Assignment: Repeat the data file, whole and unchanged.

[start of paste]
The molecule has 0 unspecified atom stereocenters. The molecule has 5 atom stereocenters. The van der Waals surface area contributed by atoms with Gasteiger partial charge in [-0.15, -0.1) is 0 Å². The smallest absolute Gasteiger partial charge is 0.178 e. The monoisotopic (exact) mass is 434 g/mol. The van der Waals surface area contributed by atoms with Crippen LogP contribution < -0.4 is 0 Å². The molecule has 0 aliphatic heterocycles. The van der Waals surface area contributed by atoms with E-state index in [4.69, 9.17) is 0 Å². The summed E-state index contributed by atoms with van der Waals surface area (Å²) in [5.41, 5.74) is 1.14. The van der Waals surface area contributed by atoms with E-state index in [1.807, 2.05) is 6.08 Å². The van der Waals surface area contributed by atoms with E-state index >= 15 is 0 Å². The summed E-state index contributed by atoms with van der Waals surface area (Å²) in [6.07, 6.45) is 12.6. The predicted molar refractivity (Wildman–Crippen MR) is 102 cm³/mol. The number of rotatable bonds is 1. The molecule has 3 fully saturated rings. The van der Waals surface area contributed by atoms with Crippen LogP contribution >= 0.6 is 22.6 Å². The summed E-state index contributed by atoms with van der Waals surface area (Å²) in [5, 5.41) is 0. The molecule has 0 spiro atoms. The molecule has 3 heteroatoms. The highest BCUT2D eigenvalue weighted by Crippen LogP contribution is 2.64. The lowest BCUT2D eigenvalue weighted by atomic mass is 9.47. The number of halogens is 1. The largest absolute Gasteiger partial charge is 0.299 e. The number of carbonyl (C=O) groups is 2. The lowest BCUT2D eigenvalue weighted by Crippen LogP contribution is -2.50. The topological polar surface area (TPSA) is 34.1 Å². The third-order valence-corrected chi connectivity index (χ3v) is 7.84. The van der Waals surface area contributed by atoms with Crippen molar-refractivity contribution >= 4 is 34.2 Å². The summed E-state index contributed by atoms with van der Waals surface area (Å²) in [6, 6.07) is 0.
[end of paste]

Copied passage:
The molecule has 0 unspecified atom stereocenters. The molecule has 5 atom stereocenters. The van der Waals surface area contributed by atoms with Gasteiger partial charge in [-0.15, -0.1) is 0 Å². The smallest absolute Gasteiger partial charge is 0.178 e. The monoisotopic (exact) mass is 434 g/mol. The van der Waals surface area contributed by atoms with Crippen LogP contribution < -0.4 is 0 Å². The molecule has 0 aliphatic heterocycles. The van der Waals surface area contributed by atoms with E-state index in [4.69, 9.17) is 0 Å². The summed E-state index contributed by atoms with van der Waals surface area (Å²) in [5.41, 5.74) is 1.14. The van der Waals surface area contributed by atoms with E-state index in [1.807, 2.05) is 6.08 Å². The van der Waals surface area contributed by atoms with E-state index >= 15 is 0 Å². The summed E-state index contributed by atoms with van der Waals surface area (Å²) in [6.07, 6.45) is 12.6. The predicted molar refractivity (Wildman–Crippen MR) is 102 cm³/mol. The number of rotatable bonds is 1. The molecule has 3 fully saturated rings. The van der Waals surface area contributed by atoms with Crippen LogP contribution >= 0.6 is 22.6 Å². The summed E-state index contributed by atoms with van der Waals surface area (Å²) in [5, 5.41) is 0. The molecule has 0 spiro atoms. The molecule has 3 heteroatoms. The highest BCUT2D eigenvalue weighted by Crippen LogP contribution is 2.64. The lowest BCUT2D eigenvalue weighted by atomic mass is 9.47. The number of halogens is 1. The largest absolute Gasteiger partial charge is 0.299 e. The number of carbonyl (C=O) groups is 2. The lowest BCUT2D eigenvalue weighted by Crippen LogP contribution is -2.50. The topological polar surface area (TPSA) is 34.1 Å². The third-order valence-corrected chi connectivity index (χ3v) is 7.84. The van der Waals surface area contributed by atoms with Crippen molar-refractivity contribution >= 4 is 34.2 Å². The summed E-state index contributed by atoms with van der Waals surface area (Å²) in [6, 6.07) is 0.